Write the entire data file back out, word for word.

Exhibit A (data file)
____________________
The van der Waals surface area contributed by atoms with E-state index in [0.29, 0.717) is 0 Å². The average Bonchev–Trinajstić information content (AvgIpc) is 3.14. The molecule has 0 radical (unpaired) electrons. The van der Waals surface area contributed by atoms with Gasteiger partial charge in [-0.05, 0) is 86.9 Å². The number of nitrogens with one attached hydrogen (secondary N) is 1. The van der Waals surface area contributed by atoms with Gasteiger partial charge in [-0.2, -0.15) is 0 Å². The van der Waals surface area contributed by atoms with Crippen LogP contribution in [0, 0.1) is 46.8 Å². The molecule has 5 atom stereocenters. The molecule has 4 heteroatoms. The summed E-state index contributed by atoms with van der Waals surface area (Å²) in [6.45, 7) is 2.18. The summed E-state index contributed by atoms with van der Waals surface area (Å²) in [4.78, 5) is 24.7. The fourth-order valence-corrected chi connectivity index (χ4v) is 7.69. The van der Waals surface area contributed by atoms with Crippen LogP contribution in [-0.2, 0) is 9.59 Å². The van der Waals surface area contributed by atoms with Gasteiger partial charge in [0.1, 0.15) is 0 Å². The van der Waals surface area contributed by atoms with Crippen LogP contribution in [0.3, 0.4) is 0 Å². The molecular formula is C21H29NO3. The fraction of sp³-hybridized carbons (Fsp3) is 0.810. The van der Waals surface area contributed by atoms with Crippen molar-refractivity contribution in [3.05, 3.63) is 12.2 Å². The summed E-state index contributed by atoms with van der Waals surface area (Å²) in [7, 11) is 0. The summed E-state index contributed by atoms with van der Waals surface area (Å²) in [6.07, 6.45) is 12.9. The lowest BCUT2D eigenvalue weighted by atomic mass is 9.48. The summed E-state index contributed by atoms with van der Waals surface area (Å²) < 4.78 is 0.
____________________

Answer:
The van der Waals surface area contributed by atoms with E-state index in [0.29, 0.717) is 0 Å². The average Bonchev–Trinajstić information content (AvgIpc) is 3.14. The molecule has 0 radical (unpaired) electrons. The van der Waals surface area contributed by atoms with Gasteiger partial charge in [-0.05, 0) is 86.9 Å². The number of nitrogens with one attached hydrogen (secondary N) is 1. The van der Waals surface area contributed by atoms with Gasteiger partial charge in [-0.2, -0.15) is 0 Å². The van der Waals surface area contributed by atoms with Crippen LogP contribution in [0, 0.1) is 46.8 Å². The molecule has 5 atom stereocenters. The molecule has 4 heteroatoms. The summed E-state index contributed by atoms with van der Waals surface area (Å²) in [6.45, 7) is 2.18. The summed E-state index contributed by atoms with van der Waals surface area (Å²) in [4.78, 5) is 24.7. The fourth-order valence-corrected chi connectivity index (χ4v) is 7.69. The van der Waals surface area contributed by atoms with Crippen LogP contribution in [-0.2, 0) is 9.59 Å². The van der Waals surface area contributed by atoms with Gasteiger partial charge in [0.1, 0.15) is 0 Å². The van der Waals surface area contributed by atoms with Crippen LogP contribution in [0.3, 0.4) is 0 Å². The molecular formula is C21H29NO3. The fraction of sp³-hybridized carbons (Fsp3) is 0.810. The van der Waals surface area contributed by atoms with Crippen molar-refractivity contribution in [3.05, 3.63) is 12.2 Å². The summed E-state index contributed by atoms with van der Waals surface area (Å²) in [7, 11) is 0. The summed E-state index contributed by atoms with van der Waals surface area (Å²) in [6.07, 6.45) is 12.9. The lowest BCUT2D eigenvalue weighted by atomic mass is 9.48. The summed E-state index contributed by atoms with van der Waals surface area (Å²) < 4.78 is 0.